megan header

Megan Fair Speaks at Wilmington Yearly Meeting

When I enter an office to lobby anybody, and I don’t care what side of the aisle they’re on, I’m always nervous. I do remind myself that God is in the room, and that there is that of God in everyone, including myself—brings me strength, brings me joy—and in the person that I’m speaking with. I can lose track of that during the conversation, if a few things are said that kind of shock me. But it’s kind of like deep breathing.

To go back to that understanding that there’s that of God in this person, and that’s who I’m speaking to… I’m not speaking to the fear, I’m not speaking to whatever training the person has given themselves to get through the world as they see it. I’m speaking to their better part, to that of God.

-Ruth Flower, legislative director at Friends Committee on National Legislation

Megan opened her session with a Quakerspeak video on FCNL, which featured Ruth Flower:


Megan then spoke about the Ladder of Engagement: an image which breaks down the process of getting more involved in lobbying into manageable steps. FCNL encourages Friends to consider climbing one more rung to become more engaged. The ladder image serves to welcome more people into the lobbying process.ladder of engagement

As a way of helping Friends climb the ladder together, FCNL is working on building advocacy teams. These begin with three or four people in a community who are willing to work together. Once these teams contact FCNL, they will send out a trainer to help them understand their role in the lobbying process.

Then, the team participates in a monthly phone call and a monthly action together. The phone call keeps them informed, and the monthly action keeps them involved.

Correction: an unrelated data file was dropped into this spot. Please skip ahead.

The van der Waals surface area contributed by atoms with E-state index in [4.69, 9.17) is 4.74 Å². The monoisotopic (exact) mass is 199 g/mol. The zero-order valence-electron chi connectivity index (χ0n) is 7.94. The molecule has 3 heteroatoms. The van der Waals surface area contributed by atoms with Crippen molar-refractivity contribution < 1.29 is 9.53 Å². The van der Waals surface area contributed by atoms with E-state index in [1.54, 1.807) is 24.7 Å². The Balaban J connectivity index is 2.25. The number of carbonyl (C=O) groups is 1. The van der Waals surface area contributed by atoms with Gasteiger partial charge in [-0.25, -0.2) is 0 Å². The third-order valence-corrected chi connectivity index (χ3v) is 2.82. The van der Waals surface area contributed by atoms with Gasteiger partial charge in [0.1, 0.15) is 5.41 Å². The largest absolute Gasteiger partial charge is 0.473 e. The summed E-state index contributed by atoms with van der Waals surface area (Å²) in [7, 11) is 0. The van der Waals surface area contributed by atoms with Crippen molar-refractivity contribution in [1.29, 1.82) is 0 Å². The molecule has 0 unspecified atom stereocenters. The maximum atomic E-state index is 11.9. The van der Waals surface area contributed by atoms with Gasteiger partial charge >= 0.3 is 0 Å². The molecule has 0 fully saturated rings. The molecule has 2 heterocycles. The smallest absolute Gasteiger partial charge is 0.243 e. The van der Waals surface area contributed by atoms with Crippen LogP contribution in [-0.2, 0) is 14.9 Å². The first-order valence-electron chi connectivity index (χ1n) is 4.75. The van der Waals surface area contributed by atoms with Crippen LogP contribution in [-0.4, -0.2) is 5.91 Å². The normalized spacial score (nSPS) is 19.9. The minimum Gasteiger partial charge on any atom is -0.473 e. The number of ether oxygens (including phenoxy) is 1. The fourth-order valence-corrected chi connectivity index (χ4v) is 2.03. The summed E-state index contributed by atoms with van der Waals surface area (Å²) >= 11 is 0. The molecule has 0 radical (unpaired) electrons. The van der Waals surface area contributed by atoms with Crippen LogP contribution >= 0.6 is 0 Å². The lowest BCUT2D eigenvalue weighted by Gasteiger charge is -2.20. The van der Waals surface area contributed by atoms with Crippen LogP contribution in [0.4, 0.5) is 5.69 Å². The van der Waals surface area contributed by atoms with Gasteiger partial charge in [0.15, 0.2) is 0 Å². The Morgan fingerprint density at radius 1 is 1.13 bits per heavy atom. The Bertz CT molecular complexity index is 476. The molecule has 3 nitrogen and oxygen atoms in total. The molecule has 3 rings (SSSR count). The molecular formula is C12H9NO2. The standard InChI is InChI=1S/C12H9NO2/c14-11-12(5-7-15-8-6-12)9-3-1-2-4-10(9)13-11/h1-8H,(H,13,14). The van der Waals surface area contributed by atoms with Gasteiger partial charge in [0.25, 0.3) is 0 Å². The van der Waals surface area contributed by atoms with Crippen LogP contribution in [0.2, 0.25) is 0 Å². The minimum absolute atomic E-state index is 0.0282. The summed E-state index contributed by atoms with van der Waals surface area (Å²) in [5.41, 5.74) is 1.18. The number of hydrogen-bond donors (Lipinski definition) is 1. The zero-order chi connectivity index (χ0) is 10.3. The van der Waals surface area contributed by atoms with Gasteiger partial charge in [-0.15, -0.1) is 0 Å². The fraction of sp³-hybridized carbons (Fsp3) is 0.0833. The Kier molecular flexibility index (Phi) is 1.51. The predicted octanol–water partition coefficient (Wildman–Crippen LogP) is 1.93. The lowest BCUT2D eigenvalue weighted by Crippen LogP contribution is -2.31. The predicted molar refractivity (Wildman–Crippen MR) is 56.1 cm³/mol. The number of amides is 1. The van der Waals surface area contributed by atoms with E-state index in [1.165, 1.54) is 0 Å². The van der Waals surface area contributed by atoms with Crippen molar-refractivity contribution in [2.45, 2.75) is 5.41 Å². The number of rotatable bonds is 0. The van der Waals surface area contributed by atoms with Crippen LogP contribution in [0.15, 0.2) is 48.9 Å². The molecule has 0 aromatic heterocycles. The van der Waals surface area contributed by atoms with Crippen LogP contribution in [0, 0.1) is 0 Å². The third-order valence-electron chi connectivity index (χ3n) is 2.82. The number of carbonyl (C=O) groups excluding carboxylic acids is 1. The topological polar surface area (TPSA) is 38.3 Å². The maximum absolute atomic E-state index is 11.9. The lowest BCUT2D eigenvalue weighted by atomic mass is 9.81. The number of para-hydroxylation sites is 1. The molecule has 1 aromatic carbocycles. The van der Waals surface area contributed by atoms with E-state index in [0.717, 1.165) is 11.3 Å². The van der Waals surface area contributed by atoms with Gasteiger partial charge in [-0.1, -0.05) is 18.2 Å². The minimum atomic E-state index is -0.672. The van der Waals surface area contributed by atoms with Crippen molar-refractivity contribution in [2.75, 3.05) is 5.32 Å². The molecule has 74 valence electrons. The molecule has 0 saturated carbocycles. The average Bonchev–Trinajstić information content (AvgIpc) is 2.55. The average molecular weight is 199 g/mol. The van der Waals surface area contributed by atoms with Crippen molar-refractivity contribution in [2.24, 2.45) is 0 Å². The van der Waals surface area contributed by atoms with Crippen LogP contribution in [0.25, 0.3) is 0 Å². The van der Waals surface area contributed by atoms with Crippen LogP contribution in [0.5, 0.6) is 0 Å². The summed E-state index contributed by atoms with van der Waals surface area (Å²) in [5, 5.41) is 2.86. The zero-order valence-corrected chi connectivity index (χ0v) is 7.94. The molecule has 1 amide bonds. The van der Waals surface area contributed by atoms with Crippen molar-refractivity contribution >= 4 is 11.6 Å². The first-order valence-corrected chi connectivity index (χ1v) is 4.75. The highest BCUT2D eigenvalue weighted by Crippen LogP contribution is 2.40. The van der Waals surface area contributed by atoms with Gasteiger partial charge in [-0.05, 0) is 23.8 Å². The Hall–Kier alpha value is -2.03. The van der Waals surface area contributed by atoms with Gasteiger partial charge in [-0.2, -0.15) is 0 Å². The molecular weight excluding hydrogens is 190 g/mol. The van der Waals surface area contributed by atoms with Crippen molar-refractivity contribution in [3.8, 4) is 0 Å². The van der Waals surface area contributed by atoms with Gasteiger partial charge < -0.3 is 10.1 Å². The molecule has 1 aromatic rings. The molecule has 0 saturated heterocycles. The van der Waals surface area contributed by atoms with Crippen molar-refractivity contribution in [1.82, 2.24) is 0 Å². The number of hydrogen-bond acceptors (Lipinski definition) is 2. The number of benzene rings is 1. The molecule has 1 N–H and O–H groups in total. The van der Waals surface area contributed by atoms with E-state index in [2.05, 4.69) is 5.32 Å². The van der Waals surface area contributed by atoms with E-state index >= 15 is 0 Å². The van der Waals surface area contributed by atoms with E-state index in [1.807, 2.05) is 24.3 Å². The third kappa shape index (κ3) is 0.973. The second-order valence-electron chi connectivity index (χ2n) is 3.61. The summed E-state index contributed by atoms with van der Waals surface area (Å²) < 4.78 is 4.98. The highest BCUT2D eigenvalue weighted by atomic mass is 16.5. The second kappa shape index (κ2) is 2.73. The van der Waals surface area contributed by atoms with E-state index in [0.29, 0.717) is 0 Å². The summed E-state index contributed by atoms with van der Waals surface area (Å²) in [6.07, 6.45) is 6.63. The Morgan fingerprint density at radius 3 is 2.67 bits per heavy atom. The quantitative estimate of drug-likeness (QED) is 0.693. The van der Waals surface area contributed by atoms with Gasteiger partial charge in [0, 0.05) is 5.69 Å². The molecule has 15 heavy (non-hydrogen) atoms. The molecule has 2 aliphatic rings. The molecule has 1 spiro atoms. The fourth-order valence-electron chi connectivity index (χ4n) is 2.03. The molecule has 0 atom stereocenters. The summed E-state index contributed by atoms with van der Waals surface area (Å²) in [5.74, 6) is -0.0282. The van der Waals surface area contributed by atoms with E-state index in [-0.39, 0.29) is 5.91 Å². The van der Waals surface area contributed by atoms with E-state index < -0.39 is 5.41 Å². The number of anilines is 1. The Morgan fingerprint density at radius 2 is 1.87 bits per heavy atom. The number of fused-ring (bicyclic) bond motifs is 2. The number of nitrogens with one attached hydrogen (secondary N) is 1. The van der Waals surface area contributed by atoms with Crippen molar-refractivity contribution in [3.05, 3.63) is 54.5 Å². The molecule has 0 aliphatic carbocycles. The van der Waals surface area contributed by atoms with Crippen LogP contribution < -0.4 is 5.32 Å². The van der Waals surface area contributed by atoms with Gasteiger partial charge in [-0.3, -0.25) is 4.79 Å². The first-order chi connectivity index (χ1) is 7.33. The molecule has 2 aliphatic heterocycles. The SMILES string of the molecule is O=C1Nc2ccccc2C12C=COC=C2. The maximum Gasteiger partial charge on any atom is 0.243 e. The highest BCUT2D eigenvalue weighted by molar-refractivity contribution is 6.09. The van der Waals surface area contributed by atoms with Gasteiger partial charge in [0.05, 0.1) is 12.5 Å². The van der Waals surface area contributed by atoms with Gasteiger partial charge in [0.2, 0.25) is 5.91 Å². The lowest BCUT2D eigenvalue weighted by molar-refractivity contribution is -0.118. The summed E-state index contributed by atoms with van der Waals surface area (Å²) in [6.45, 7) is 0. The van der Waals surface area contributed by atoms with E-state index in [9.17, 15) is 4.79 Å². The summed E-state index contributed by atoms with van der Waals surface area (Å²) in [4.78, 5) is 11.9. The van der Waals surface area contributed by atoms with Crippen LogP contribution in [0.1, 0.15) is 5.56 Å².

According to FCNL’s website:

The power of Advocacy Teams comes from each team member’s commitment to changing Capitol Hill for the better – and the knowledge that we’re stronger together.

You will build an ongoing relationship with your members of Congress.

You will learn how to work with the media to see the news you want.

You will foster a network of advocates in your community.

You will help your members of Congress become champions for peace and justice.

You will change Washington for the better.

Friends broke into practice groups of four or five people, to help us imagine what this might look like. We were given the option of “lobbying” on either preserving access to healthcare or opposing an expansion of the military budget. To guide our imaginations, Megan gave us copies of the “Lobby Visit Roadmap” that she was given when she first went on a lobbying trip for FCNL at seventeen. Here’s the roadmap:

Introduce yourself and those with you.

Thank the representative/senator for something they’ve done that you agree with. (this may require research)

Make the “ask.”

Give facts and tell stories to support the ask, keeping the emphasis on stories rather than expertise.

Solicit follow-up questions.

Thank the representative/senator for the time.

Repeat the “ask.”

Leave behind documents supporting the ask.

Follow up with their office.

Friends had productive and inspiring conversations as they imagined themselves lobbying as a group. What could we be thankful about, with regard to the imagined politician at the meeting? What supportive stories would we tell?

Megan Fair, a member of Wilmington Monthly Meeting in Wilmington, Ohio, currently serves on the FCNL’s Executive Committee and is the clerk of the FCNL Field Committee. She lives in Seattle, WA, where she works as a Civil Rights Assistant Manager for the Council on American-Islamic Relations – Washington (CAIR-WA), a chapter of America’s largest Muslim civil liberties and advocacy organization. Megan credits Wilmington Monthly Meeting’s hosting of the Christian Peacemakers Team with directing her toward work in the Middle East and interfaith work with the Muslim community.

Megan obtained her BA in Peace and Conflict Studies from Guilford College in Greensboro, NC. While at Guilford, Megan was a Quaker Leader Scholar and completed the School for International Training’s Modernization and Social Change program in Amman, Jordan.

Leave a Reply

Your email address will not be published. Required fields are marked *